The marijuana industry has arisen through evolution, that is, it has taken shape through a series of ad hoc adaptations allowing for survival in often difficult circumstances—as, presumably, has the underlying botany. One part of that industrial version of natural selection is the introduction of algorithmic mapping for the identification of locations where marijuana can be cultivated or retailed without violating any of the restrictions that applicable zoning and other land use regulations may place upon such activities.
Such mapping was the key to the launch of HerbFront, Inc., which combines a real estate platform with a realtor network.
Marijuana Investor News’ earlier story on HerbFront discussed the plans and prospects of the firm as launched by Nathan Glaisner, Matt Chapdelaine, Alan O’Connell and Dennis O’Connell.
At that time, HerbFront was an Illinois-only operation, though Glaisner acknowledged plans to expand it to two other states in particular, one on the east and one on the west coast.
Those plans have subsequently matured. On June 17, 2015, HerbFront announced an expansion into a west coast state: Oregon. Then on June 25, it made known the identity of that east coast state: Maryland.
The politics of each of these states has brought its own twists and turns.
Potential producers and consumers of medical marijuana in Maryland have had to endure what some consider an inordinate delay since the enactment of the legalization bill in 2013. The program went into effect on June 1, 2014. But applications and instructions for growers, processors and dispensaries are not yet in evidence. The Medical Cannabis Commission hopes to have them ready this September. The general expectation now is that actual medical marijuana production in state could begin by the end of this year.
Glaisner didn’t want to discuss the politics of the long delay. His company’s blog indicates that the real estate exchange platform for the legal cannabis industry in Maryland is already fully operational. Philosophically, Glaisner told MJINews that every state legislature that legalizes has to work through its own system, but that each state that is doing this work now has the benefit of the states that have passed this way before. They are collectively working their way up a learning curve.
Oregon provides another example of the continuing struggles. A bill now before the legislature there proposes a 5-mile buffer zone between hemp and marijuana farms. Alan O’Connell explained to MJINews that this is due to concern about cross-pollination. The wind could carry seeds from one farm to another, hybridizing the two distinct strains and producing the cannabis world’s equivalent of sauerkraut ice cream.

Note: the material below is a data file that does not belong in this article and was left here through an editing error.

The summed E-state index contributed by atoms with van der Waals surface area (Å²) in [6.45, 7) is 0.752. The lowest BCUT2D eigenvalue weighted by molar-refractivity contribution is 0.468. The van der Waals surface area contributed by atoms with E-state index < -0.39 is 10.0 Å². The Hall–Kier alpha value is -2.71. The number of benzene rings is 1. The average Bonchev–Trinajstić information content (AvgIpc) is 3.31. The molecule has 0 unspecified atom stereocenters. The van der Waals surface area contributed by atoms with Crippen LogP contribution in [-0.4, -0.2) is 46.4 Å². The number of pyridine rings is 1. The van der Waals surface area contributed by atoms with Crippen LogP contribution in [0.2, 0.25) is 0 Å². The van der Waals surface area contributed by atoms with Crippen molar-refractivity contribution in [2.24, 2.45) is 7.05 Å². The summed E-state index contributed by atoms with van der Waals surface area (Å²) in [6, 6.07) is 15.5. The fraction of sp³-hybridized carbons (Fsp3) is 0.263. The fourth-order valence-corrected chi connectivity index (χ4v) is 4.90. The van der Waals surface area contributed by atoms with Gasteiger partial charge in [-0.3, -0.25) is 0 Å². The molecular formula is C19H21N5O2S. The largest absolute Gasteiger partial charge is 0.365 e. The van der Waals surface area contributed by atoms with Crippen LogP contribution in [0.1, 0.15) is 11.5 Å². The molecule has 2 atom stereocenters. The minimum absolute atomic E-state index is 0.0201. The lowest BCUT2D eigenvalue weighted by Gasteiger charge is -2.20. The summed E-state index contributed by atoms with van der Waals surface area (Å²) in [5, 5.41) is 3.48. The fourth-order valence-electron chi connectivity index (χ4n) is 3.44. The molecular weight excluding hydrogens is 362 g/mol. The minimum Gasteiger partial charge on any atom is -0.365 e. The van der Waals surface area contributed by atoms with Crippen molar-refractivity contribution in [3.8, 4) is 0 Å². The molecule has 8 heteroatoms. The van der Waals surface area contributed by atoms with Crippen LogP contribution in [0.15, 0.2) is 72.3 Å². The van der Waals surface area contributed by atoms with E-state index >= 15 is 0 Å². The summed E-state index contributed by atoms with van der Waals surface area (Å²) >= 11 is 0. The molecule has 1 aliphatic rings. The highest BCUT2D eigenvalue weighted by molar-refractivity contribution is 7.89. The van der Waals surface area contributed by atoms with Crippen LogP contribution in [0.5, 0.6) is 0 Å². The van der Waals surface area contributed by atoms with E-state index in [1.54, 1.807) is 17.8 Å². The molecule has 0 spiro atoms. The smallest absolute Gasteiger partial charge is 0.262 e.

Legislators are considering some narrowing of that buffer zone, though. O’Connell said this is “probably because the initial zone was overkill—a bit too restrictive.” At any rate, legislative uncertainty may help enhance the market for algorithms that keep track of zigs and zags in the pertinent laws and regulations.
Change in Model
HerbFront isn’t merely expanding its own geographical scope, it is changing the underlying business model. “We’ve been successful with our brokerage model. But we’ve realized we’re not really getting to the end user,” Glaisner said. HerbFront wasn’t getting its maps to landlords, dispensaries, etc. So the company has gone to a subscription model, “which makes our maps available to everyone” for $750 a month.
HerbFront is mostly active in medical marijuana states, but there is nothing about its algorithm or business model that makes either inapplicable to adult recreational marijuana states. “We are set up in Denver,” Glaisner said, “and Seattle is one of the next cities we’ll be mapping.”
Back in February the founders of HerbFront saw their business as free of competitors. That has changed, but only a little bit. “Our competition mainly comes from local zoning-savvy real estate agents who have earned a reputation for finding good cannabis properties,” Glaisner said. “There are a few small websites which are just listing platforms for properties out west. They have no mapping services, broker network, nor capital arm.”
Looking ahead, between two and five years, Glaisner foresees a time when HerbFront is applying the same technology to “different verticals,” that is, other business fields with zoning and land use compliance issues. That will be a considerable further adaptation of this life form.